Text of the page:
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timberghost
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PostWed Nov 25, 2020 7:49 am 
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Wonder if the number of people purchasing TH passes is up or down even though they are required but not enforced?
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Cyclopath
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PostWed Nov 25, 2020 8:54 am 
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HitTheTrail wrote:
Maybe there will be more public pressure to run a grader over the Phelps Creek road

up.gif  up.gif  up.gif
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Sculpin
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PostWed Nov 25, 2020 9:05 am 
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HitTheTrail wrote:
Maybe there will be more public pressure to run a grader over the Phelps Creek road

hijacked.gif

I'm confused about the Phelps Creek Road!  The middle stretch is one long mudhole, no doubt silting the nearby creeks.  Even if the Forest Service couldn't care less about hikers, I would have thought that they would fix it for the fish.   shakehead.gif

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Between every two pines is a doorway to the new world. - John Muir
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markweth
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PostWed Nov 25, 2020 10:47 am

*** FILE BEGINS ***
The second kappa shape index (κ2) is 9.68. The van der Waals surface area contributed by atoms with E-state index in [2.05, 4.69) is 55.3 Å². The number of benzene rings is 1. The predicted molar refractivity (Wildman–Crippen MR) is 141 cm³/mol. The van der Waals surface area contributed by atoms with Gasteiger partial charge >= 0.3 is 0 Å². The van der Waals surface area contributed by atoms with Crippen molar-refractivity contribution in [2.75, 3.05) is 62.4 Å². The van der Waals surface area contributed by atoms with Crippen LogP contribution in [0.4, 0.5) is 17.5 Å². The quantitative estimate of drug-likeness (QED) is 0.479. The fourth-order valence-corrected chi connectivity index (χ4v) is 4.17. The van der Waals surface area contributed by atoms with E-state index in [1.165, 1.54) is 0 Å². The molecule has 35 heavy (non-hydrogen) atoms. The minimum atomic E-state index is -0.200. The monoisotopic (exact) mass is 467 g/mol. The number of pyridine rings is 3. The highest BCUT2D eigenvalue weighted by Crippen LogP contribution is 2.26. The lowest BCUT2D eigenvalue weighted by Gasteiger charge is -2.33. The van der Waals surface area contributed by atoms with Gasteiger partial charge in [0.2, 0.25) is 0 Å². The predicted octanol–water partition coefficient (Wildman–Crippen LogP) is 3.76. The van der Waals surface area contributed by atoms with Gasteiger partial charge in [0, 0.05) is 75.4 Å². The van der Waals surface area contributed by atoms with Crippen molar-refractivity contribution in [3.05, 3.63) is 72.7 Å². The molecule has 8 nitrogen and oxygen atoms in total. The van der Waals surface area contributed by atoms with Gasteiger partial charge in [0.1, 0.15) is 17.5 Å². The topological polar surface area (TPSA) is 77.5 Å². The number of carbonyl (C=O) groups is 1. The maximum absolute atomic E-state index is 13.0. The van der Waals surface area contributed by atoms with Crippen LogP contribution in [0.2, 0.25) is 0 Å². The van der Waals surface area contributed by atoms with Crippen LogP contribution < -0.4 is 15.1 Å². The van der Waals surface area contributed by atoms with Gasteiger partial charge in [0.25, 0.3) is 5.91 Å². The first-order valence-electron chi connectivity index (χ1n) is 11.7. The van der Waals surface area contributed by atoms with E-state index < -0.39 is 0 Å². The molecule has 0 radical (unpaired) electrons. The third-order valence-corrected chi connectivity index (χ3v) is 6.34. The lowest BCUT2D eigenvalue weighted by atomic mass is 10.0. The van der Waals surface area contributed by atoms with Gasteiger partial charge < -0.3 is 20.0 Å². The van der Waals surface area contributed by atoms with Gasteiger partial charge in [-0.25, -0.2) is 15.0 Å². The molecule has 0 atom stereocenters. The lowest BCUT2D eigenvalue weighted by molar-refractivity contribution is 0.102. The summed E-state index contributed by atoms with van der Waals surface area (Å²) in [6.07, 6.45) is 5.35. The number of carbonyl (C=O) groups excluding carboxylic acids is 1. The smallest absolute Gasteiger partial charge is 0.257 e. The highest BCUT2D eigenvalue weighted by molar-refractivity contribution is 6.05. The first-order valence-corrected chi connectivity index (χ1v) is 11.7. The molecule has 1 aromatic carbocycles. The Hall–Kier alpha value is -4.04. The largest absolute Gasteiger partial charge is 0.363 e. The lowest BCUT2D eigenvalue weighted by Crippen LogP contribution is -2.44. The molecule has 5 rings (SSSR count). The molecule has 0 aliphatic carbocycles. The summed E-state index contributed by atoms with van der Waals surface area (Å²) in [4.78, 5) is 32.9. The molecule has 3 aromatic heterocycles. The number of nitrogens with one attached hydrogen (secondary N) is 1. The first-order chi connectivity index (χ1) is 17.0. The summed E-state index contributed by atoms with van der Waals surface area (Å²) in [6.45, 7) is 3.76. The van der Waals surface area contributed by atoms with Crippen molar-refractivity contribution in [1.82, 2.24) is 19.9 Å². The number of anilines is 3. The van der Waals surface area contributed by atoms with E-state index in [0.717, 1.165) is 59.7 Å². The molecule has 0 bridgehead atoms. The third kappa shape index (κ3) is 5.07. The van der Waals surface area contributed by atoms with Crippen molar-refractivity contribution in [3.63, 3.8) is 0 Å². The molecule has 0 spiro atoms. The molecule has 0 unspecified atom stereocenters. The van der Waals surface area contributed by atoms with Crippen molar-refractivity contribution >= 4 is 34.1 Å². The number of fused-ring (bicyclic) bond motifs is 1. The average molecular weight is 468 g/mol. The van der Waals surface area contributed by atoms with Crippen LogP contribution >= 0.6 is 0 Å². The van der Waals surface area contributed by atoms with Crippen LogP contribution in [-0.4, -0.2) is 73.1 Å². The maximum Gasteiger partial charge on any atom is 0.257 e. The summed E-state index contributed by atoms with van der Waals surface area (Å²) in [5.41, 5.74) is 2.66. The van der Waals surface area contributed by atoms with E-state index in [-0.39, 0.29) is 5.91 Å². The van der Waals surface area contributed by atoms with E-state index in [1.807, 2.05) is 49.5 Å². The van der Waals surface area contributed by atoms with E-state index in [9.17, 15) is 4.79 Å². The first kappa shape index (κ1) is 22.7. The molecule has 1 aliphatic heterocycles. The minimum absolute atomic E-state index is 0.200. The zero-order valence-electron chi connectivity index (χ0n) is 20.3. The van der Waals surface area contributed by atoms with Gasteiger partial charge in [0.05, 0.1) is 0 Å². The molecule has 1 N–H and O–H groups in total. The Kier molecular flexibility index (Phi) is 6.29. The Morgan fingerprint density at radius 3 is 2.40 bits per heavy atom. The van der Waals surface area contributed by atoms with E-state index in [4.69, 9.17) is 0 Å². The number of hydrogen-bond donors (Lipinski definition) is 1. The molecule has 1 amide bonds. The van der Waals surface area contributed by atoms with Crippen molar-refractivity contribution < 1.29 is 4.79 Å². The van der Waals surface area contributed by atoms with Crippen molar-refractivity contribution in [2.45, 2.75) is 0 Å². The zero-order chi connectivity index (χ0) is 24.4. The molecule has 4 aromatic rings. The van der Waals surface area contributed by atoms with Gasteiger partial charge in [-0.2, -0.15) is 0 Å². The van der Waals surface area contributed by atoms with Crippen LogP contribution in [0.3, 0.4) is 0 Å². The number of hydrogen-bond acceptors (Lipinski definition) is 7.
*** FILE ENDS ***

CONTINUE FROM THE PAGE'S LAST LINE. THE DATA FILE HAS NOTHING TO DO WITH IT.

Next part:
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Interesting article, Montana's real estate market has definitely been insane this year. I live south of Missoula and have watched friends get priced out of the market in the last two years, with this year seeing price rise even more.

As far as outdoor recreation, popular trailheads have been getting swamped in Montana (and all over the country) this summer and use has been steadily increasing the last few years. But this year was a whole new level for the well-known spots.

That said, all it takes to find some solitude in Montana/Idaho/most places is flipping through a guidebook for information about areas with few crowds usually, going on a weekday, or hiking cross-country for a mile or so. Here are some of my experiences this summer. All these trips/hikes were covered in guidebooks or had information, although sometimes scant, available online. None of the trailheads required 4WD but some of there are pretty far from major population centers.